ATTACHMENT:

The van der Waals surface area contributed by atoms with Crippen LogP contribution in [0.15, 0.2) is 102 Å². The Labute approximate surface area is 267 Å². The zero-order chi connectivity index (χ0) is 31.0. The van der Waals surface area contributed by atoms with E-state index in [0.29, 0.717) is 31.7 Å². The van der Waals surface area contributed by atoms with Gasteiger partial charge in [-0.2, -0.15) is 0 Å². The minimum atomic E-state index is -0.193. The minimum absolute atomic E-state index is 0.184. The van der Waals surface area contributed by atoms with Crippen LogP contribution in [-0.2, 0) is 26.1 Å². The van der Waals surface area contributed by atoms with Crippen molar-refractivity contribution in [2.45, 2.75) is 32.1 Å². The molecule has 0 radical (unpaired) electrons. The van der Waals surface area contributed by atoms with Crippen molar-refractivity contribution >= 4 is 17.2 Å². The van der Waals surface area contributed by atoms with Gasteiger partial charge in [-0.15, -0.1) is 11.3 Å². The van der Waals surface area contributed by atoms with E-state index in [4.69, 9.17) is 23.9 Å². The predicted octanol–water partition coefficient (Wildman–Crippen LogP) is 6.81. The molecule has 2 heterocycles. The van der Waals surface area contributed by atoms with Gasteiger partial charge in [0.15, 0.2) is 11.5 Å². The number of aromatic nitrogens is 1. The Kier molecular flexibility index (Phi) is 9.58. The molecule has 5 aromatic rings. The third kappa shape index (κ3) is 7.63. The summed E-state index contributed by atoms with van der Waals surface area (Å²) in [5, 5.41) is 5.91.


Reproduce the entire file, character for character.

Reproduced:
The van der Waals surface area contributed by atoms with Crippen LogP contribution in [0.15, 0.2) is 102 Å². The Labute approximate surface area is 267 Å². The zero-order chi connectivity index (χ0) is 31.0. The van der Waals surface area contributed by atoms with E-state index in [0.29, 0.717) is 31.7 Å². The van der Waals surface area contributed by atoms with Gasteiger partial charge in [-0.2, -0.15) is 0 Å². The minimum atomic E-state index is -0.193. The minimum absolute atomic E-state index is 0.184. The van der Waals surface area contributed by atoms with Crippen LogP contribution in [-0.2, 0) is 26.1 Å². The van der Waals surface area contributed by atoms with Crippen molar-refractivity contribution in [2.45, 2.75) is 32.1 Å². The molecule has 0 radical (unpaired) electrons. The van der Waals surface area contributed by atoms with Crippen molar-refractivity contribution >= 4 is 17.2 Å². The van der Waals surface area contributed by atoms with Gasteiger partial charge in [-0.15, -0.1) is 11.3 Å². The van der Waals surface area contributed by atoms with E-state index in [4.69, 9.17) is 23.9 Å². The predicted octanol–water partition coefficient (Wildman–Crippen LogP) is 6.81. The molecule has 2 heterocycles. The van der Waals surface area contributed by atoms with Gasteiger partial charge in [0.15, 0.2) is 11.5 Å². The number of aromatic nitrogens is 1. The Kier molecular flexibility index (Phi) is 9.58. The molecule has 5 aromatic rings. The third kappa shape index (κ3) is 7.63. The summed E-state index contributed by atoms with van der Waals surface area (Å²) in [5, 5.41) is 5.91.